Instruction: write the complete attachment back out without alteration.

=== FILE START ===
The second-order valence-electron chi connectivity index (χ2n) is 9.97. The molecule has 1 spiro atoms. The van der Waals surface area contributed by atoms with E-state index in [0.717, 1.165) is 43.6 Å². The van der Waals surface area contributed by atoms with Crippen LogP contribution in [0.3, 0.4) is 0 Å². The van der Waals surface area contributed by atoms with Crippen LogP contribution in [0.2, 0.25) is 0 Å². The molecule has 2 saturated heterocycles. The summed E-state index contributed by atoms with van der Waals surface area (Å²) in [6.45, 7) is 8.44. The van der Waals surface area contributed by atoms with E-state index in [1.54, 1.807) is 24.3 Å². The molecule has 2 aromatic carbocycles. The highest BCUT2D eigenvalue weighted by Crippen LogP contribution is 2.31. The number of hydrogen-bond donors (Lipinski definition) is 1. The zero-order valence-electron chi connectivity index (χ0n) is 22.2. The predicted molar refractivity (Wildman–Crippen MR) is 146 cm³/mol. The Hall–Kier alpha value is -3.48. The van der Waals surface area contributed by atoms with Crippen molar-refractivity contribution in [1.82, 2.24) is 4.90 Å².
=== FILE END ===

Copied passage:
The second-order valence-electron chi connectivity index (χ2n) is 9.97. The molecule has 1 spiro atoms. The van der Waals surface area contributed by atoms with E-state index in [0.717, 1.165) is 43.6 Å². The van der Waals surface area contributed by atoms with Crippen LogP contribution in [0.3, 0.4) is 0 Å². The van der Waals surface area contributed by atoms with Crippen LogP contribution in [0.2, 0.25) is 0 Å². The molecule has 2 saturated heterocycles. The summed E-state index contributed by atoms with van der Waals surface area (Å²) in [6.45, 7) is 8.44. The van der Waals surface area contributed by atoms with E-state index in [1.54, 1.807) is 24.3 Å². The molecule has 2 aromatic carbocycles. The highest BCUT2D eigenvalue weighted by Crippen LogP contribution is 2.31. The number of hydrogen-bond donors (Lipinski definition) is 1. The zero-order valence-electron chi connectivity index (χ0n) is 22.2. The predicted molar refractivity (Wildman–Crippen MR) is 146 cm³/mol. The Hall–Kier alpha value is -3.48. The van der Waals surface area contributed by atoms with Crippen molar-refractivity contribution in [1.82, 2.24) is 4.90 Å².